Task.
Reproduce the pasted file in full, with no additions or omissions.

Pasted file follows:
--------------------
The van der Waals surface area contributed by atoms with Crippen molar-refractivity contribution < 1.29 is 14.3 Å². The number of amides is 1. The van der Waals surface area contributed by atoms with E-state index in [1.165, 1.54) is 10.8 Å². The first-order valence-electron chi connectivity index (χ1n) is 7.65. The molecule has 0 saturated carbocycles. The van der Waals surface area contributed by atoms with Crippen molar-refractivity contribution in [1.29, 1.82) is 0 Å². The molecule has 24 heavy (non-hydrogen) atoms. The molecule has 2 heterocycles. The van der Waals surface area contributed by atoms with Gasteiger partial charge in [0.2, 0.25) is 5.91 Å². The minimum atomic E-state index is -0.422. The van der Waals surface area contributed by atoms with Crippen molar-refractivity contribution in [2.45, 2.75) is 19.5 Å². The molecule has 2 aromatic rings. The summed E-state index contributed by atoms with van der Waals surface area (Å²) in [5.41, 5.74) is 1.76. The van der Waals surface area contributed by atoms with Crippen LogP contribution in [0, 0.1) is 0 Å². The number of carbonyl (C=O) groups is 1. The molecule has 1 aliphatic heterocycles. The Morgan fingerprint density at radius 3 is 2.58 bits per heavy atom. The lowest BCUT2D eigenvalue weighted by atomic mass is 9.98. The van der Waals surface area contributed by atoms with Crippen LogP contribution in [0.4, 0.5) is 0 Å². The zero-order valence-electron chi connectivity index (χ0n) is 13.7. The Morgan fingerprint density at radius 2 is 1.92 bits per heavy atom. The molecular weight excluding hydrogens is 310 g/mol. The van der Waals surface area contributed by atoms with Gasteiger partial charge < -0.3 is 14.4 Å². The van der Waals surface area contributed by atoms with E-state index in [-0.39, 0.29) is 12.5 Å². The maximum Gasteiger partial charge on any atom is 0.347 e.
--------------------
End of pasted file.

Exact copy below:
The van der Waals surface area contributed by atoms with Crippen molar-refractivity contribution < 1.29 is 14.3 Å². The number of amides is 1. The van der Waals surface area contributed by atoms with E-state index in [1.165, 1.54) is 10.8 Å². The first-order valence-electron chi connectivity index (χ1n) is 7.65. The molecule has 0 saturated carbocycles. The van der Waals surface area contributed by atoms with Crippen molar-refractivity contribution in [1.29, 1.82) is 0 Å². The molecule has 24 heavy (non-hydrogen) atoms. The molecule has 2 heterocycles. The van der Waals surface area contributed by atoms with Gasteiger partial charge in [0.2, 0.25) is 5.91 Å². The minimum atomic E-state index is -0.422. The van der Waals surface area contributed by atoms with Crippen molar-refractivity contribution in [2.45, 2.75) is 19.5 Å². The molecule has 2 aromatic rings. The summed E-state index contributed by atoms with van der Waals surface area (Å²) in [5.41, 5.74) is 1.76. The van der Waals surface area contributed by atoms with Crippen LogP contribution in [0, 0.1) is 0 Å². The number of carbonyl (C=O) groups is 1. The molecule has 1 aliphatic heterocycles. The Morgan fingerprint density at radius 3 is 2.58 bits per heavy atom. The lowest BCUT2D eigenvalue weighted by atomic mass is 9.98. The van der Waals surface area contributed by atoms with Crippen LogP contribution in [0.4, 0.5) is 0 Å². The zero-order valence-electron chi connectivity index (χ0n) is 13.7. The Morgan fingerprint density at radius 2 is 1.92 bits per heavy atom. The molecular weight excluding hydrogens is 310 g/mol. The van der Waals surface area contributed by atoms with Gasteiger partial charge < -0.3 is 14.4 Å². The van der Waals surface area contributed by atoms with E-state index in [-0.39, 0.29) is 12.5 Å². The maximum Gasteiger partial charge on any atom is 0.347 e.